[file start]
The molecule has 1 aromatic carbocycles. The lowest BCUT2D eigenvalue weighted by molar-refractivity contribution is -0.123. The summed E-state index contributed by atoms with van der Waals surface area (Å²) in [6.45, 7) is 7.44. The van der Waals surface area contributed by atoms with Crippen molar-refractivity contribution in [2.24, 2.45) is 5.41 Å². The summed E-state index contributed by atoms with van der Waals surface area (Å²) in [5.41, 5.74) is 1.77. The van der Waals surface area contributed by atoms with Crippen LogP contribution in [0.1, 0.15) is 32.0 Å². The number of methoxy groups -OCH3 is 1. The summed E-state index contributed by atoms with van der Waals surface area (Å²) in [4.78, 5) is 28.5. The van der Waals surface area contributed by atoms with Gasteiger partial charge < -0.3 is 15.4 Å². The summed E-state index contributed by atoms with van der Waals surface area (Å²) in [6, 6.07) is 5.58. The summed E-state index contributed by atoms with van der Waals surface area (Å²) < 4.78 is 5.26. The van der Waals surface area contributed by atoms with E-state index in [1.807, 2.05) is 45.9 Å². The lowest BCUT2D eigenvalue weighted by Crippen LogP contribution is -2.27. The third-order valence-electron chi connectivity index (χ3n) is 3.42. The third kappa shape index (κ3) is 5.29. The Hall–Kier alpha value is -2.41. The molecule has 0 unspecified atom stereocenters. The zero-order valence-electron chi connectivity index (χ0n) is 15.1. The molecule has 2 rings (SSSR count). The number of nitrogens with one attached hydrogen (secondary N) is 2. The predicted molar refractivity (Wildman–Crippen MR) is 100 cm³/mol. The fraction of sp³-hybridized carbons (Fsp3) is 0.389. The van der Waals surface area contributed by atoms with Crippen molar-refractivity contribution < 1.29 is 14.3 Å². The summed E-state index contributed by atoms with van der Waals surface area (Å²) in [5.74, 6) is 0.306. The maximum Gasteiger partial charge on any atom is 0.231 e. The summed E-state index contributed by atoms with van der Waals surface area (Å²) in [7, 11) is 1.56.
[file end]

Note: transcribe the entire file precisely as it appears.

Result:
The molecule has 1 aromatic carbocycles. The lowest BCUT2D eigenvalue weighted by molar-refractivity contribution is -0.123. The summed E-state index contributed by atoms with van der Waals surface area (Å²) in [6.45, 7) is 7.44. The van der Waals surface area contributed by atoms with Crippen molar-refractivity contribution in [2.24, 2.45) is 5.41 Å². The summed E-state index contributed by atoms with van der Waals surface area (Å²) in [5.41, 5.74) is 1.77. The van der Waals surface area contributed by atoms with Crippen LogP contribution in [0.1, 0.15) is 32.0 Å². The number of methoxy groups -OCH3 is 1. The summed E-state index contributed by atoms with van der Waals surface area (Å²) in [4.78, 5) is 28.5. The van der Waals surface area contributed by atoms with Gasteiger partial charge < -0.3 is 15.4 Å². The summed E-state index contributed by atoms with van der Waals surface area (Å²) in [6, 6.07) is 5.58. The summed E-state index contributed by atoms with van der Waals surface area (Å²) < 4.78 is 5.26. The van der Waals surface area contributed by atoms with E-state index in [1.807, 2.05) is 45.9 Å². The lowest BCUT2D eigenvalue weighted by Crippen LogP contribution is -2.27. The third-order valence-electron chi connectivity index (χ3n) is 3.42. The third kappa shape index (κ3) is 5.29. The Hall–Kier alpha value is -2.41. The molecule has 0 unspecified atom stereocenters. The zero-order valence-electron chi connectivity index (χ0n) is 15.1. The molecule has 2 rings (SSSR count). The number of nitrogens with one attached hydrogen (secondary N) is 2. The predicted molar refractivity (Wildman–Crippen MR) is 100 cm³/mol. The fraction of sp³-hybridized carbons (Fsp3) is 0.389. The van der Waals surface area contributed by atoms with Crippen molar-refractivity contribution < 1.29 is 14.3 Å². The summed E-state index contributed by atoms with van der Waals surface area (Å²) in [5.74, 6) is 0.306. The maximum Gasteiger partial charge on any atom is 0.231 e. The summed E-state index contributed by atoms with van der Waals surface area (Å²) in [7, 11) is 1.56.